RALEIGH, N.C. (WTVD) -- ABC11's Safer Schools Week series continues back on campus at NC State -- as the university grapples with the effects of the nation's mental health crisis on its campus.
The number of student deaths by suicide was staggeringly high last school year. And there's already been one death this new semester.
It's been a little more than a month since we met NC State first-year computer science major Taquan Dewberry as the Knightdale native was moving into his new dorm.
"I think I'm adjusting pretty well. I'm enjoying everything that's happening," Dewberry said this week.
He's now running for student senate. One of his big campaign platforms is mental wellness.
Just days into the semester, one of Dewberry's fellow students at State's College of Engineering was found dead outside a dorm. The tragedy came after an eye-opening number of student deaths last school year: Seven students died by suicide; most from the engineering school.
"It really put things in perspective for me because that's someone else going through the exact same thing I am right now," he said. "One thing that disappointed me was the university did send out a message reminding people of the resources they already had. But at the same time, they didn't offer a day off to students."
Adam Bryant Miller, a research clinical psychologist at RTI International, researches and consults on best practices for suicide prevention.
"This is the hardest part of suicide prevention on college campuses," Bryant Miller told ABC11.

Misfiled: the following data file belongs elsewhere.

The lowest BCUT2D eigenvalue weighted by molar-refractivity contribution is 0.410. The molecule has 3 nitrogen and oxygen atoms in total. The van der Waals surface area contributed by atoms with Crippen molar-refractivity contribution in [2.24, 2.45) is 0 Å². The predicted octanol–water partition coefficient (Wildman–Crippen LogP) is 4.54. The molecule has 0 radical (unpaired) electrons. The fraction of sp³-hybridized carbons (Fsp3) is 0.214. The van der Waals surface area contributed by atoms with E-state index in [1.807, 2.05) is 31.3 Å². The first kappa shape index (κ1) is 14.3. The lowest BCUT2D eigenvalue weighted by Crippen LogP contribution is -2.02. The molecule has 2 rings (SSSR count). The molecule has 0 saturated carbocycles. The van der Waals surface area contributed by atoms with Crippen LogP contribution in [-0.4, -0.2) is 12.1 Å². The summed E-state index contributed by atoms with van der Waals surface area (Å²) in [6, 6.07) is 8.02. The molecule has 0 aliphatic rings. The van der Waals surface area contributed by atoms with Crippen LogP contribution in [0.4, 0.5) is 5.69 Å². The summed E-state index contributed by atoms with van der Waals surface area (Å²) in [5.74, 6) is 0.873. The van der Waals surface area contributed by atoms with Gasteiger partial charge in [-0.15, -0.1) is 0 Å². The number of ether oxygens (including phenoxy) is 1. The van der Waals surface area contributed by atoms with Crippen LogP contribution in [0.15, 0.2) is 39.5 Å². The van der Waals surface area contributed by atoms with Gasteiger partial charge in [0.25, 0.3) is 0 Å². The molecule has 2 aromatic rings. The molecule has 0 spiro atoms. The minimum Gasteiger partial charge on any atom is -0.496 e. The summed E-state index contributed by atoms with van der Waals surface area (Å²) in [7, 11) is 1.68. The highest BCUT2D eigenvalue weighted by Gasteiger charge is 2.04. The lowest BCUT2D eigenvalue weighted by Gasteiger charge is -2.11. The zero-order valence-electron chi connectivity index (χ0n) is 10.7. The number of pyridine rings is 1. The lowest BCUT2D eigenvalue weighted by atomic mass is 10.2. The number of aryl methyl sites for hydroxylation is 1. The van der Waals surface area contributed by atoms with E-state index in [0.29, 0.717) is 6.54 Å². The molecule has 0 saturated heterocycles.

He applauded NC State's response this school year -- dramatically increasing the number of clinicians on campus; offering free telehealth therapy services; and new training for staffers.
Miller is a big proponent of a campus gatekeeper program: Peers, friends, and student leaders who know what signs to look for and what to do.
"They're very effective at increasing self-efficacy, for knowing what to do when a peer expresses suicidal thoughts, and actual knowledge about risk factors for suicide, and how to help connect individuals to mental health," he said. "I don't want the message to be that there aren't services available. There are. But there is a gap between identifying people and connecting them to services effectively."
NC State's first Wellness Day of the year was Sept. 19. There's another scheduled for February.
Dewberry continues to press the issue as he campaigns for student government.
"We do have some resources. But we can always get more," Dewberry said.
If you or someone you know is struggling, call or text 9-8-8. There's help available 24-7